Local Food Systems: Potential for Improving Communities' Economy and Health
The COVID - 19 pandemic has highlighted vulnerability in our food systems, renewing interest in how to organize food production and consumption to support local economic development and maintaining the health of communities. This webinar will cover how community food systems can revitalize local economies, alleviate food insecurity, and enhance the natural resources.
We will discuss how emerging farmers and growers can access critical agricultural resources to scale up production of local food and invest in agriculture that is environmentally sound, economically viable, and socially just. We will also discuss opportunities for collaboration with universities and other stakeholders, including communities, to create more resilient local food systems.
If you need an accommodation to participate, please email Nancy Ouedraogo, email@example.com. Early requests are strongly encouraged to allow sufficient time to meet your access needs
MEET THE PRESENTERS
Hope Michelson, associate professor University of Illinois Department of Agriculture & Consumer Economics, has extensive experience working with small farmers in developing countries. She investigates how small farmers respond to the expansion of international supply chains, the sourcing of agricultural products, and the buying and selling of agricultural inputs. Currently, Michelson collaborates with Extension educators and specialist to help young and beginning farmers access University resources and technical assistance.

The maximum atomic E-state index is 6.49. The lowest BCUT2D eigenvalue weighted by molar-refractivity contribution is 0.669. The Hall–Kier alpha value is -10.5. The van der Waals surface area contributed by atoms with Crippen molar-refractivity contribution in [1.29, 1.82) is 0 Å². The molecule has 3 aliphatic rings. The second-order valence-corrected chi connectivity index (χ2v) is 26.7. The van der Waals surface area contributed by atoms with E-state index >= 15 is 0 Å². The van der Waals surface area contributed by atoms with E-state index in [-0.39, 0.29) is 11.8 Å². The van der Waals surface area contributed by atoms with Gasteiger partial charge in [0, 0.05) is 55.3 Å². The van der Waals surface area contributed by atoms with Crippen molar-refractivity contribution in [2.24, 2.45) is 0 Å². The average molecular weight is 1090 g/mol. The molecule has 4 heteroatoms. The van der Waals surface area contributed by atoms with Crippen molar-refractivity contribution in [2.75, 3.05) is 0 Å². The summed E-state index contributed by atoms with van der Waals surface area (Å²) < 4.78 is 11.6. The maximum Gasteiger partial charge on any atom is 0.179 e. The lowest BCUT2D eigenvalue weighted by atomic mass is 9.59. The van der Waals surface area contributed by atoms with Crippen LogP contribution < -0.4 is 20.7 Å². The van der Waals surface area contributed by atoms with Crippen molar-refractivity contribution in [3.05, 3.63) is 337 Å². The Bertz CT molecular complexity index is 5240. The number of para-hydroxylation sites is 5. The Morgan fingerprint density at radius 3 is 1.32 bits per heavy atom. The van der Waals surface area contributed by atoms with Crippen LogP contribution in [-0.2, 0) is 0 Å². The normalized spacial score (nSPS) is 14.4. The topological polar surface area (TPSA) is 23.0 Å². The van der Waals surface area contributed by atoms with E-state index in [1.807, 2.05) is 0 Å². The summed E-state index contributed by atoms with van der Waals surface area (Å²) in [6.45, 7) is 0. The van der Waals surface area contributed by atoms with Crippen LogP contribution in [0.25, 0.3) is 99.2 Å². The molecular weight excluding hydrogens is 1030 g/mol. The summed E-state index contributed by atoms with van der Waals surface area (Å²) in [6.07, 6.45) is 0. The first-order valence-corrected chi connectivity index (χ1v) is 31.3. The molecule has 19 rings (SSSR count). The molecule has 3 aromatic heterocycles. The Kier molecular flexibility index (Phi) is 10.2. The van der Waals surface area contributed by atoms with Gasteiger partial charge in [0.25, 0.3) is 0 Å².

Joseph Malual is an Extension specialist with University of Illinois Extension. He works with communities, organizations, and local governments to identify critical issues and delivers practical educational programs to help communities solve problems. Prior to joining Illinois Extension in 2020, Joseph worked at University of Wisconsin-Madison, as a Community and Economic Development Extension educator where he focused on community capacity building, including organizational development, strategic planning and minority entrepreneurship. Joseph holds a doctorate in Sustainable Agriculture and Development Sociology from Iowa State University.